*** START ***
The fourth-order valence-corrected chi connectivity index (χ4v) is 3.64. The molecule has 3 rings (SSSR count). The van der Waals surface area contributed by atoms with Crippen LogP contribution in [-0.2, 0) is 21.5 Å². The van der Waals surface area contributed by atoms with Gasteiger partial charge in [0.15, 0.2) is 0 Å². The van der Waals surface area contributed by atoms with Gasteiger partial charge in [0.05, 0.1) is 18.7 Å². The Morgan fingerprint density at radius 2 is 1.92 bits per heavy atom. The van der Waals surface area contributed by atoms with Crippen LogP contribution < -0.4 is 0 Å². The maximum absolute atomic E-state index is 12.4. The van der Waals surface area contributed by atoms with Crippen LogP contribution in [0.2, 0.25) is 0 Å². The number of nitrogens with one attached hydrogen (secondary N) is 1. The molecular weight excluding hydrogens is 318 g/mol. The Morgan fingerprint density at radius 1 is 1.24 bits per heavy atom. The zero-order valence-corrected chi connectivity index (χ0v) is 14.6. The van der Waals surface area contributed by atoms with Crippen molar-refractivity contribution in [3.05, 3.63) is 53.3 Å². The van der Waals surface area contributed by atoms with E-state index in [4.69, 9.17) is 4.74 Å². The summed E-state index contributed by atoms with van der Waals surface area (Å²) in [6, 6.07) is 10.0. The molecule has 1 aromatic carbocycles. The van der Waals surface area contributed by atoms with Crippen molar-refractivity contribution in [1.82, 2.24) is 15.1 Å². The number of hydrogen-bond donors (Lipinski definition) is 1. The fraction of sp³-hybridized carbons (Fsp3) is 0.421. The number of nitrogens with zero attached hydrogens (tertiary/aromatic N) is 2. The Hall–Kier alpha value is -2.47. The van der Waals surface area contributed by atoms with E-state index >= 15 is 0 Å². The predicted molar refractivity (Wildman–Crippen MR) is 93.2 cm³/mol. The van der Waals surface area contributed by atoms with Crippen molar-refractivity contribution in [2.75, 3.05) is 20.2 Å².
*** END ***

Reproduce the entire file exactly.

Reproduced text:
The fourth-order valence-corrected chi connectivity index (χ4v) is 3.64. The molecule has 3 rings (SSSR count). The van der Waals surface area contributed by atoms with Crippen LogP contribution in [-0.2, 0) is 21.5 Å². The van der Waals surface area contributed by atoms with Gasteiger partial charge in [0.15, 0.2) is 0 Å². The van der Waals surface area contributed by atoms with Gasteiger partial charge in [0.05, 0.1) is 18.7 Å². The Morgan fingerprint density at radius 2 is 1.92 bits per heavy atom. The van der Waals surface area contributed by atoms with Crippen LogP contribution < -0.4 is 0 Å². The maximum absolute atomic E-state index is 12.4. The van der Waals surface area contributed by atoms with Crippen LogP contribution in [0.2, 0.25) is 0 Å². The number of nitrogens with one attached hydrogen (secondary N) is 1. The molecular weight excluding hydrogens is 318 g/mol. The Morgan fingerprint density at radius 1 is 1.24 bits per heavy atom. The zero-order valence-corrected chi connectivity index (χ0v) is 14.6. The van der Waals surface area contributed by atoms with Crippen molar-refractivity contribution in [3.05, 3.63) is 53.3 Å². The van der Waals surface area contributed by atoms with E-state index in [4.69, 9.17) is 4.74 Å². The summed E-state index contributed by atoms with van der Waals surface area (Å²) in [6, 6.07) is 10.0. The molecule has 1 aromatic carbocycles. The van der Waals surface area contributed by atoms with Crippen molar-refractivity contribution in [1.82, 2.24) is 15.1 Å². The number of hydrogen-bond donors (Lipinski definition) is 1. The fraction of sp³-hybridized carbons (Fsp3) is 0.421. The number of nitrogens with zero attached hydrogens (tertiary/aromatic N) is 2. The Hall–Kier alpha value is -2.47. The van der Waals surface area contributed by atoms with E-state index >= 15 is 0 Å². The predicted molar refractivity (Wildman–Crippen MR) is 93.2 cm³/mol. The van der Waals surface area contributed by atoms with Crippen molar-refractivity contribution in [2.75, 3.05) is 20.2 Å².